Replacing ZFS system drives in Proxmox

Running Proxmox in a root-on-zfs configuration in a RAID10 pool results in an interesting artifact: We need a boot volume from which to start our system and initialize the elements required to recognize a ZFS pool. In effect, the first mirror pair in our disk set will have (at least) two partitions: a regular filesystem on the first partition and a second partition to participate in the ZFS pool.

To see how it all works together, I tried failing a drive and replacing it with a different one.

Happy-case

If the drives would have had identical sector sizes, the operation would have been simple. In this case, sdb is the good mirror volume and sda is the new, empty drive. We want to copy the working partition table from the good drive to the new one, and then randomize the UUID of the new drive to avoid catastrophic confusion on the part of ZFS:

# sgdisk /dev/sdb -R /dev/sda
# sgdisk -G /dev/sda

After that, we should be able to use gdisk to view the partition table, to identify what partition does what, and simply copy the contents of the good partitions from the good mirror to the new drive:

# gdisk /dev/sda
GPT fdisk (gdisk) version 1.0.1

Partition table scan:
  MBR: protective
  BSD: not present
  APM: not present
  GPT: present

Found valid GPT with protective MBR; using GPT.

Command (? for help): p
Disk /dev/sda: 5860533168 sectors, 2.7 TiB
Logical sector size: 512 bytes
Disk identifier (GUID): xxxxxxxx-xxxx-xxxx-xxxx-xxxxxxxxxxxx
Partition table holds up to 128 entries
First usable sector is 34, last usable sector is 5860533134
Partitions will be aligned on 8-sector boundaries
Total free space is 0 sectors (0 bytes)

Number  Start (sector)    End (sector)  Size       Code  Name
   1              34            2047   1007.0 KiB  EF02  
   2            2048      5860516749   2.7 TiB     BF01  zfs
   9      5860516750      5860533134   8.0 MiB     BF07  

Command (? for help): q
# dd if=/dev/sdb1 of=/dev/sda1
# dd if=/dev/sdb9 of=/dev/sda9

Then we would add the new disk to our ZFS pool and have it resilvered:

# zpool replace rpool /dev/sda2

To view the resilvering process:

# zpool status -v
  pool: rpool
 state: DEGRADED
status: One or more devices is currently being resilvered.  The pool will
	continue to function, possibly in a degraded state.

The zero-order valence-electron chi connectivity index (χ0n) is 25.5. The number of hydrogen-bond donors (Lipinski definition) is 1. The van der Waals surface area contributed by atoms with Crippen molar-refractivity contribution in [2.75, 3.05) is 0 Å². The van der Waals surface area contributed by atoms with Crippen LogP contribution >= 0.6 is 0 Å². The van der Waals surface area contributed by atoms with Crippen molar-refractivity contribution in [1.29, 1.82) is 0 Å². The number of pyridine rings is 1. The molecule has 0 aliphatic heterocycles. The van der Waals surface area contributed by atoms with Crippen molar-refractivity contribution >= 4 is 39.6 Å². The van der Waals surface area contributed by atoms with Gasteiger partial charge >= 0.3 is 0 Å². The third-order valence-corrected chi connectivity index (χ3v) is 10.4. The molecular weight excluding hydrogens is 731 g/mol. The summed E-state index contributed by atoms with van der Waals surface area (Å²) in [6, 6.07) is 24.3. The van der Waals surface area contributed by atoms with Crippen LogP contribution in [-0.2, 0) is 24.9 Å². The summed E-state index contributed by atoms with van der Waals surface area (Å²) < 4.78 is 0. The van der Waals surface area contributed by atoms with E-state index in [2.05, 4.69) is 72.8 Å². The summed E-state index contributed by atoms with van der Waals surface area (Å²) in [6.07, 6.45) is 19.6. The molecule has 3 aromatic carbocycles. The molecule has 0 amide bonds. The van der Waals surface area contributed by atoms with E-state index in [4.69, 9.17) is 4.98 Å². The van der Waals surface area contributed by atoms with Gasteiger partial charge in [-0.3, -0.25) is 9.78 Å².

action: Wait for the resilver to complete.
  scan: resilver in progress since Sat Sep  1 18:48:13 2018
	2.43T scanned out of 2.55T at 170M/s, 0h13m to go
	1.22T resilvered, 94.99% done
config:

	NAME             STATE     READ WRITE CKSUM
	rpool            DEGRADED     0     0     0
	  mirror-0       DEGRADED     0     0     0
	    replacing-0  DEGRADED     0     0     0
	      old        UNAVAIL      0    63     0  corrupted data
	      sda2       ONLINE       0     0     0  (resilvering)
	    sdb2         ONLINE       0     0     0
	  mirror-1       ONLINE       0     0     0
	    sdc          ONLINE       0     0     0
	    sdd          ONLINE       0     0     0
	logs
	  sde1           ONLINE       0     0     0
	cache
	  sde2           ONLINE       0     0     0

errors: No known data errors

The process is time consuming on large drives, but since ZFS both understands the underlying disk layout and the filesystem on top of it, resilvering will only occur on blocks that are in use, which may save us a lot of time, depending on the extent to which our filesystem is filled.

When resilvering is done, we’ll just make sure there’s something to boot from on the new drive:

# grub-install /dev/sda
Installing for i386-pc platform.
Installation finished. No error reported.

Real life intervenes

Unfortunately for me, the new drive I tried had the modern 4 KB sector size (“Advanced Format / 4Kn”), while my old drives were stuck with the older 512 B standard. This led to the interesting side effect that my new drive was too small to fit volumes according to the healthy mirror drive’s partition table:

# sgdisk /dev/sdb -R /dev/sda
Caution! Secondary header was placed beyond the disk's limits! Moving the header, but other problems may occur!

In the end, what I ended up doing was to use gdisk to create a new partition table with volume sizes for partitions 1 and 9 as similar as possible to those of the healthy mirror (but not smaller!), entirely skipping the steps involving the sgdisk utility. The rest of the steps were identical.

The next problem I encountered was a bit worse: Even though ZFS in the Proxmox VE installation managed 4Kn drives just fine, there was simply no way to get the HP MicroServer Gen7 host to boot from one, so back to the old 3 TB WD RED I went.

Conclusion

Running root-on-zfs in a striped mirrors (“RAID10”) configuration complicates the replacement of any of the drives in the first mirror pair slightly compared to a setup where the ZFS pool is used for storage only.

Fortunately the difference is minimal, and except for the truly dangerous syntax and unclear documentation of the sgdisk command, replacing a boot disk really boils down to four steps:

  1. Make sure the relevant partitions exist.
  2. Copy non-ZFS-data from the healthy drive to the new one.
  3. Resilver the ZFS volume.
  4. Install GRUB.

In a pure data disk, the only thing we have to think about is step 3.

On the other hand, running too new hardware components in old servers doesn’t always work as intended. Note to the future me: Any meaningful expansion of disk space will require newer server hardware than the N54L-based MicroServer.